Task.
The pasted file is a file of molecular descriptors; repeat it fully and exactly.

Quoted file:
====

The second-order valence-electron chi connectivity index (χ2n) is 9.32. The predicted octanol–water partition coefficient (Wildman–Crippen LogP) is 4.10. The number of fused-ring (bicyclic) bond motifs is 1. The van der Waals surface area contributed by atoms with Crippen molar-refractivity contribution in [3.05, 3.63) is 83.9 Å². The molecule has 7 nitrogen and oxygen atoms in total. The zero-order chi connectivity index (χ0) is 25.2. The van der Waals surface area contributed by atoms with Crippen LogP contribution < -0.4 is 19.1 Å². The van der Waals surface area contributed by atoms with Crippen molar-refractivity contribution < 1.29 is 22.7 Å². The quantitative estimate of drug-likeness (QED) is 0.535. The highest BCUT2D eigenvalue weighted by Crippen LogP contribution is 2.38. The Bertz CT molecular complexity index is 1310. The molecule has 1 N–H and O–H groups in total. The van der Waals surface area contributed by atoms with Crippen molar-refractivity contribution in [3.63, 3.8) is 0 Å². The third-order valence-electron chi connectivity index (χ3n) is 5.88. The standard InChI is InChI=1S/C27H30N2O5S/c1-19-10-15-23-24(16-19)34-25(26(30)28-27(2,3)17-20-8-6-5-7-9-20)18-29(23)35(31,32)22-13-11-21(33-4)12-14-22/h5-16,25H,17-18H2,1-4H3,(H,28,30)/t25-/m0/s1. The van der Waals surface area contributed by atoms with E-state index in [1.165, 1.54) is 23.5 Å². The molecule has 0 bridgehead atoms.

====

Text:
The second-order valence-electron chi connectivity index (χ2n) is 9.32. The predicted octanol–water partition coefficient (Wildman–Crippen LogP) is 4.10. The number of fused-ring (bicyclic) bond motifs is 1. The van der Waals surface area contributed by atoms with Crippen molar-refractivity contribution in [3.05, 3.63) is 83.9 Å². The molecule has 7 nitrogen and oxygen atoms in total. The zero-order chi connectivity index (χ0) is 25.2. The van der Waals surface area contributed by atoms with Crippen LogP contribution < -0.4 is 19.1 Å². The van der Waals surface area contributed by atoms with Crippen molar-refractivity contribution < 1.29 is 22.7 Å². The quantitative estimate of drug-likeness (QED) is 0.535. The highest BCUT2D eigenvalue weighted by Crippen LogP contribution is 2.38. The Bertz CT molecular complexity index is 1310. The molecule has 1 N–H and O–H groups in total. The van der Waals surface area contributed by atoms with Crippen molar-refractivity contribution in [3.63, 3.8) is 0 Å². The third-order valence-electron chi connectivity index (χ3n) is 5.88. The standard InChI is InChI=1S/C27H30N2O5S/c1-19-10-15-23-24(16-19)34-25(26(30)28-27(2,3)17-20-8-6-5-7-9-20)18-29(23)35(31,32)22-13-11-21(33-4)12-14-22/h5-16,25H,17-18H2,1-4H3,(H,28,30)/t25-/m0/s1. The van der Waals surface area contributed by atoms with E-state index in [1.165, 1.54) is 23.5 Å². The molecule has 0 bridgehead atoms.